Sunday, January 4, 2015

CLICHE:  an expression, aphorism, proverb, maxim, idiom, or phrase that is overused, trite, hackneyed, stale, commonplace, banal, unimaginative, worn-out, and tired. 

About the worst insult one can hurl at writers and speakers is to accuse them of being a purveyor of cliches, and, therefore, deficient in original thinking.  In truth, attacking cliches has become a cliche itself.

Well, I’m here to defend the cliché and those who use them and to convince you that the study of the cliché not only improves one’s critical thinking but teaches us to appreciate the history of human experiences, shared across cultures, language groups, and time.   

To begin, ask yourself:  

            “Why would a group of words be used, re-used, and overused?  

The answer:

            Because they describe undeniable truths about the human experience,
            and they do so effectively and efficiently. Cliches are shorthand forms
            to human behavior and history.

The cliché’s crime is its success, and its success lies in its ability to cut to the gut (a future cliché, I hope) of a matter in a language understood by all.  Oh, yes, I suppose a writer or speaker could invest countless hours in search of a new and different way to say “A bird in the hand is worth two in the bush,” but why bother when chances are the result will be second-rate and not connect as powerfully as the original with the receiver?

And that’s because clichés reflect the best thinking of our forebears.  Their users should be thanked for perpetuating their usage; in fact, if I had my way, public schools would be mandated to teach a course on the “The Wisdom of the Cliché.”  If studied, understood, and examined through observation, we would all be better-armed against double-talk, scams, fluff, and all around bullshit.  The cliche, a rational commentary on life, lets you penetrate below superficial surface structures to the truths that lie below.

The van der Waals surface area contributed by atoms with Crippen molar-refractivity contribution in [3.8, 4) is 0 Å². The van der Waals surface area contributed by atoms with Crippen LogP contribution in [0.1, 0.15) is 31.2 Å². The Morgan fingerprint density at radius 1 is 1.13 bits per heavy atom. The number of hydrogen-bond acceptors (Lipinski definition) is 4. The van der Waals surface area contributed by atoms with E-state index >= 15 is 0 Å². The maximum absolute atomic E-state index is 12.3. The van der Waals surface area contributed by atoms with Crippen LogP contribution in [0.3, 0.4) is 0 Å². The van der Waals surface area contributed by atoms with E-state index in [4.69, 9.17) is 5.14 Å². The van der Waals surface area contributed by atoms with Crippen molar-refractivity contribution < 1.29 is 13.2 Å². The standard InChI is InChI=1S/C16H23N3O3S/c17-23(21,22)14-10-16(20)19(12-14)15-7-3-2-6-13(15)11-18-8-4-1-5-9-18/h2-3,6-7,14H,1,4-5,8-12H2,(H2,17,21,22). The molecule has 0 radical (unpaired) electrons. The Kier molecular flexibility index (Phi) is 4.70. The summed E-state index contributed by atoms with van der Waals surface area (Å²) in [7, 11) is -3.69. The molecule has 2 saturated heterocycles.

To prove my point, take the three cliché tests below, all descriptions of real life events, and pick the cliché(s) that go to “the heart of the matter.”

1.     A parishioner attends the same church every Sunday for twenty years and listens to the minister deliver anti-American and anti-Semitic sermons.  Later in life, the parishioner insists that he never agreed with the minister’s views of the world.  

      a)   It’s not what you say.  It’s what you do.
b)     Birds of a feather flock together.
c)     You will be judged by the company you keep.
d)     Lay down with dogs, get up with fleas.

All four describe the truth of the parishioner’s  behavior.   

2.     An engaged woman is leaving her hospital room after undergoing abdominal surgery.  Her fiancé says to her:  ‘I’m glad that’s over.  I was sure worried about you.”  He starts out the door, turns to see if she is following, and says:  “Pick up your suitcase, Honey, and let’s go.  I sure do love you.”

a)     A friend in need is a friend in deed.
b)     Actions speak louder than words.
c)     What you see is what you get. 
d)  A stitch in time saves nine.

A, B and C are correct. (And my advice to the young woman is to “run, don’t walk, to the nearest exit!” ALONE!)

3.     We are told that Cuba is an economic and social success; that its people are healthy, happy, and productive.  Yet on a recent eight-day tour of Cuba, my fellow-travelers and I were chased through the streets of Havana by crowds of raggedy people, begging for food, soap, and toilet paper.  Scaffoldings -- erected 15 plus years earlier for the purpose of reconstructing deteriorating buildings – were now stories-high metal trellises, now long-time carriers of vines and debris. And driving hundreds of miles across the island, one sees only a trickle of cars and trucks (until the vintage cars of Havana).  Most transport is by horse-drawn wagons, and despite the obvious shortage of food in the country, acre after acre of fields are uncultivated.   

a)     One picture is worth a thousand words.
b)     Seeing is believing
c)     Don’t believe everything you read.
d)     Killing two birds with one stone.

      The answers:  a, b, and c.

At the root of these vignettes and all good stories (novels, plays, movies) are cliches. And that's because LIFE IS A CLICHE!  These age-old truths are not the products of lazy minds, but their automatic rejection is most definitely a sign of the closed mind.

                    To reject the cliche is to reject human history.


                                               Whiningly yours, Carol

Cliches deserve your respect.  They are not the product of a lazy mind, but their automatic rejection is most definitely the product of a closed mind. To reject the cliché is to reject human history! 

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